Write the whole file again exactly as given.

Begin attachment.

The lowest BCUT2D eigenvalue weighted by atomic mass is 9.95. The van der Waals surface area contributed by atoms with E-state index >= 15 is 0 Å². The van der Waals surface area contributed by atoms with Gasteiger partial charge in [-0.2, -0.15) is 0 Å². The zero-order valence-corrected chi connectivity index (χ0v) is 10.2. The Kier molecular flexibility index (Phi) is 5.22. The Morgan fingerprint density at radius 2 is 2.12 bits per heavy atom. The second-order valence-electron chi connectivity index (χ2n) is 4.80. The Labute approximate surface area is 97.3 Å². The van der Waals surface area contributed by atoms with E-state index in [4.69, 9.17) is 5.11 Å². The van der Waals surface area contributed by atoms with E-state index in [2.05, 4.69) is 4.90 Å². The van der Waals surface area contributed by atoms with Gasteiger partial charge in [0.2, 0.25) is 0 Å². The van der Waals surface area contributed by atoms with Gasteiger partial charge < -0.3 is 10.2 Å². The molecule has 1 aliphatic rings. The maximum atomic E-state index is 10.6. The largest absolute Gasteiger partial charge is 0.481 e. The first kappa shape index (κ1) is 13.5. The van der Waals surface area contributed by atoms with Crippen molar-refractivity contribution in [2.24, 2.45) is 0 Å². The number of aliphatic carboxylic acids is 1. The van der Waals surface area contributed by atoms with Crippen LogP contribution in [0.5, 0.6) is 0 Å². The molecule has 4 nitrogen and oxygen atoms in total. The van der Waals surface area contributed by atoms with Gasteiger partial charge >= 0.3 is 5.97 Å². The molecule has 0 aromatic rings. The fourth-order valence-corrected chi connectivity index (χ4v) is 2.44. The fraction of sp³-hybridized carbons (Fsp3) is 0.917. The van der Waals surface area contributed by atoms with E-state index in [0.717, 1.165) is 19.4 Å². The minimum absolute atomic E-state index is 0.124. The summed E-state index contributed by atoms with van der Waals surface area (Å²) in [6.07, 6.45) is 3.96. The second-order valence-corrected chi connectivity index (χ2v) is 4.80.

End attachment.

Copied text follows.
The lowest BCUT2D eigenvalue weighted by atomic mass is 9.95. The van der Waals surface area contributed by atoms with E-state index >= 15 is 0 Å². The van der Waals surface area contributed by atoms with Gasteiger partial charge in [-0.2, -0.15) is 0 Å². The zero-order valence-corrected chi connectivity index (χ0v) is 10.2. The Kier molecular flexibility index (Phi) is 5.22. The Morgan fingerprint density at radius 2 is 2.12 bits per heavy atom. The second-order valence-electron chi connectivity index (χ2n) is 4.80. The Labute approximate surface area is 97.3 Å². The van der Waals surface area contributed by atoms with E-state index in [4.69, 9.17) is 5.11 Å². The van der Waals surface area contributed by atoms with E-state index in [2.05, 4.69) is 4.90 Å². The van der Waals surface area contributed by atoms with Gasteiger partial charge in [0.2, 0.25) is 0 Å². The van der Waals surface area contributed by atoms with Gasteiger partial charge < -0.3 is 10.2 Å². The molecule has 1 aliphatic rings. The maximum atomic E-state index is 10.6. The largest absolute Gasteiger partial charge is 0.481 e. The first kappa shape index (κ1) is 13.5. The van der Waals surface area contributed by atoms with Crippen molar-refractivity contribution in [2.24, 2.45) is 0 Å². The number of aliphatic carboxylic acids is 1. The van der Waals surface area contributed by atoms with Crippen LogP contribution in [0.5, 0.6) is 0 Å². The molecule has 4 nitrogen and oxygen atoms in total. The van der Waals surface area contributed by atoms with Gasteiger partial charge >= 0.3 is 5.97 Å². The molecule has 0 aromatic rings. The fourth-order valence-corrected chi connectivity index (χ4v) is 2.44. The fraction of sp³-hybridized carbons (Fsp3) is 0.917. The van der Waals surface area contributed by atoms with E-state index in [0.717, 1.165) is 19.4 Å². The minimum absolute atomic E-state index is 0.124. The summed E-state index contributed by atoms with van der Waals surface area (Å²) in [6.07, 6.45) is 3.96. The second-order valence-corrected chi connectivity index (χ2v) is 4.80.